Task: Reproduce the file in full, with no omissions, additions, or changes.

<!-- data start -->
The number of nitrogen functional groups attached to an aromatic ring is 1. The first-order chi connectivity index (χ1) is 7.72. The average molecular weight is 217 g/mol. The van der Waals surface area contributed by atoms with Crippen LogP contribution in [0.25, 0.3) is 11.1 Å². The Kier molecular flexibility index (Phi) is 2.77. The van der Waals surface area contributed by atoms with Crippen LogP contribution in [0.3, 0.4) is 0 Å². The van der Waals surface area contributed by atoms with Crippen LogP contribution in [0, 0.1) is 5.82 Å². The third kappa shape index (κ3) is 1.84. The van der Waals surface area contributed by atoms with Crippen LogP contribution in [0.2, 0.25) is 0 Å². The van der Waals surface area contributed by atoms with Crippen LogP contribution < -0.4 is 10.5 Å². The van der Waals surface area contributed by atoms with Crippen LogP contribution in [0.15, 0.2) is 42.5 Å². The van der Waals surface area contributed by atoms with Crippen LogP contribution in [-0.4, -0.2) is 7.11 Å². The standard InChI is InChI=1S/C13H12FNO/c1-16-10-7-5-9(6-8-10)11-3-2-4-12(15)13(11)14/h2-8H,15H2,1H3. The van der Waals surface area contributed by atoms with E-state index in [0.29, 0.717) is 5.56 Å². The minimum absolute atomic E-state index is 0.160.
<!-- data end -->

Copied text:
The number of nitrogen functional groups attached to an aromatic ring is 1. The first-order chi connectivity index (χ1) is 7.72. The average molecular weight is 217 g/mol. The van der Waals surface area contributed by atoms with Crippen LogP contribution in [0.25, 0.3) is 11.1 Å². The Kier molecular flexibility index (Phi) is 2.77. The van der Waals surface area contributed by atoms with Crippen LogP contribution in [0.3, 0.4) is 0 Å². The van der Waals surface area contributed by atoms with Crippen LogP contribution in [0, 0.1) is 5.82 Å². The third kappa shape index (κ3) is 1.84. The van der Waals surface area contributed by atoms with Crippen LogP contribution in [0.2, 0.25) is 0 Å². The van der Waals surface area contributed by atoms with Crippen LogP contribution < -0.4 is 10.5 Å². The van der Waals surface area contributed by atoms with Crippen LogP contribution in [0.15, 0.2) is 42.5 Å². The van der Waals surface area contributed by atoms with Crippen LogP contribution in [-0.4, -0.2) is 7.11 Å². The standard InChI is InChI=1S/C13H12FNO/c1-16-10-7-5-9(6-8-10)11-3-2-4-12(15)13(11)14/h2-8H,15H2,1H3. The van der Waals surface area contributed by atoms with E-state index in [0.29, 0.717) is 5.56 Å². The minimum absolute atomic E-state index is 0.160.